Arkansas Rice: Pre-Flood Nitrogen – Rain Complicates Timing

    Rice ready for flood. Photo: University of Arkansas

    This is always a fun time of year in the rice world. It hasn’t been without its difficulties, although getting rice to permanent flood is always a victory. Weed control hasn’t been easy. And fertilizing hasn’t been easy. But we’re getting fields there.

    Just today (June 1), we had yet another round of scattered pop-up showers throughout the state all day long. Rainfall totals ranged from a few tenths to a few inches. This means some caught a free flood and others continued with business as usual.

    In some extreme cases nearly 2 inches of rain droped in 20 minutes, while a half-mile away field work was still going and dust was flying.

    The forecast for next week includes somewhat milder temperatures. Rainfall still remains a question, and much of the Delta could use a 7-day break to get affairs in order.

    Keep Pushing Rice Forward With Nitrogen

    Once we pass the final recommended time to apply preflood N, your yield potential is declining if you don’t apply N in some way, shape, form,or fashion. I’m already hearing about fields that should be within 2 weeks of green ring that haven’t had a drop of N. Goodbye top end yield potential.

    I can say all day long that I want you to have a consistent field situation before starting to fertilize. Dry is best, muddy next best, and finally spoon-feeding into standing flood is the least preferred option. But we’re hoping for the field to be a uniform version of one of those.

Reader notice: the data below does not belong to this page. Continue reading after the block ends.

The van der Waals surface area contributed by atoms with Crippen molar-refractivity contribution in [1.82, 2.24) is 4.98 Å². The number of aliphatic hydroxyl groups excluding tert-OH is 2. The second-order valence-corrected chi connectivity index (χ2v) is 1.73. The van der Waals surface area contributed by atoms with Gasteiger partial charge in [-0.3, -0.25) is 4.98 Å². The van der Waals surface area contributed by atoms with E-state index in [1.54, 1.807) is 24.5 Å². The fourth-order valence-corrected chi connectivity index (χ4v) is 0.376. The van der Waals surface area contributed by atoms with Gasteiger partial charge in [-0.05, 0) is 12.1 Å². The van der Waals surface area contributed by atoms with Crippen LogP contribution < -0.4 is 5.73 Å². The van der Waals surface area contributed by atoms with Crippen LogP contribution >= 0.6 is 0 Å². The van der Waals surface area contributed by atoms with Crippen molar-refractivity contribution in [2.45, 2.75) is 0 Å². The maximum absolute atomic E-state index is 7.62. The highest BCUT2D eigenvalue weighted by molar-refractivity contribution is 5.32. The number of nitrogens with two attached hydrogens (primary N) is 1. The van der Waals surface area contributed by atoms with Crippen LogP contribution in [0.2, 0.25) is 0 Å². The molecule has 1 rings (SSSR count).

When you pass the final recommended time to apply N, stop hoping and start acting. Apply N in some form and get the rice moving – don’t make it want for nitrogen. This N application drives the first yield component – number of tillers. If we miss out on maximizing the number of tillers, we’ve taken away one of our pathways to achieve high yields.

    Too Cold, Too Hot. Does It Average Out For Rice?

    In terms of DD50 unit accumulation, April was the lowest of the past 30 years and May was the highest (See table below). Does that make this an average year so far?

    For some cultivars, that means they may have emerged on May 1 and they are already past the final recommended time to apply preflood nitrogen. Run a DD50 report to keep score of where you are. Go to:

    The Latest

    Send press releases to

    View All Events

    [ecs-list-events limit="5" key="start date" order="asc"]
    Send press releases to

    View All Events